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Title: Studies in

Studies in Jonah
Jonah 02
THE GRACE OF GOD Jonah Chap 1 v4-17
Jonah 02
God told Jonah to go to Nineveh, the capital
city of Assyria and to the enemy of his people,
in order to preach to them. Jonah didnt want to
be a missionary to the Assyrians and bought a
package cruise to Spain instead.
1. Is he indifferent to rebellion? 2. Does God
act in judgement blotting Jonah out? 4. Does he
make Jonah redundant or give him a menial job? 3.
Does he turn his back on Jonah and send someone
else instead? No! God responds in none of these
ways. He meets Jonah's rebellion with his grace.
Grace is God's favour at work where it is most
needed and least deserved. Grace is God reaching
out to people who are so stubborn that they will
not turn to him and so deaf that they will not
hear him. Grace is Gods initiative and
determination to bless us despite our constant
rebellion and failure.
Because God is a God of persevering grace, we
find him pursuing Jonah up and down the
shipping-lanes of the Mediterranean. What an
amazing picture this is!
Instead of washing his hands of his disobedient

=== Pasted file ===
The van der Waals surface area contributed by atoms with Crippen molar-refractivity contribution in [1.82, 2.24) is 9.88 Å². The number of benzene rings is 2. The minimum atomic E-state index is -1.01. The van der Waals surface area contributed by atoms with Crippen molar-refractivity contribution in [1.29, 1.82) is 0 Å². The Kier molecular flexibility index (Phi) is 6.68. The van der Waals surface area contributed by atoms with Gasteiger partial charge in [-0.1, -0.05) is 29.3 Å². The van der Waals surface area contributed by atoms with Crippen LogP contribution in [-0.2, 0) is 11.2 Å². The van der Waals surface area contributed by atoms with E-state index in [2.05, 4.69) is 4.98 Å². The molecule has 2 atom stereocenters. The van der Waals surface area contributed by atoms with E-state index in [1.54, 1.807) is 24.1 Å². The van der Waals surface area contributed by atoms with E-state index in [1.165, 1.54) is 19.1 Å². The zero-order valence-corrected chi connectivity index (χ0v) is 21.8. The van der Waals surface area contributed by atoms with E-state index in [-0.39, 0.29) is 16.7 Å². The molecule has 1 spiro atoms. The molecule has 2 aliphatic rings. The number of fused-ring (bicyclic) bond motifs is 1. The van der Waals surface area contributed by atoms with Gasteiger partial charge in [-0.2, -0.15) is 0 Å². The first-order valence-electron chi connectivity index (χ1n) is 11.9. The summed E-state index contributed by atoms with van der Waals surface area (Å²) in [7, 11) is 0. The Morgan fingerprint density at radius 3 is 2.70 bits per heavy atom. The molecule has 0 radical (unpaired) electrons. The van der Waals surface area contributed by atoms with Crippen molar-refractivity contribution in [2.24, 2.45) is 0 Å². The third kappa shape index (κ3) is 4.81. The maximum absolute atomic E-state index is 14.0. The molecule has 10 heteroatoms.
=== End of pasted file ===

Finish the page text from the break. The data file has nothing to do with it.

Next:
prophet, God surrounds his life v4, with a
violent storm to shake the man to his senses.
God pursues us when we least deserve to be
In Lk. 15v1ff Jesus illustrates this quality of
persevering grace in the story he told of the
shepherd who discovered that although he had 99
sheep safely in his fold one was missing. Did
the shepherd think, "Why should I bother going
out in a dark wild night to recover one stupid
sheep, 99 are safely home and that enough? No!
He trekked over hills and valleys until he found
it and brought it safely home. He didn't give
As a child on his mothers knee God began to
speak to John Newtons heart. But Newton had no
interest in God. He went to sea and eventually
became the captain of a ship engaged in slave
trading. He became a drunkard and blasphemer.
Then his ship was broken up in a storm. As he
clung on to a piece of driftwood he cried to God
for help and sought the forgiveness of his sin.
His life was saved and years after his conversion
he looked back upon God's perseverance with him
and wrote the famous hymn, "Amazing Grace".
How did Jonah respond to Gods persevering grace
which clearly should have shaken him to his
senses? While heathen sailors prayed v5 Jonah
slept the drugged sleep of the indifferent. God
was pursuing Jonah through a violent storm and
all he could do was yawn and turn over. He would
quickly stifle any thought that God was behind
the storm. Do we not also quickly rationalise
the storms of life and find perfectly logical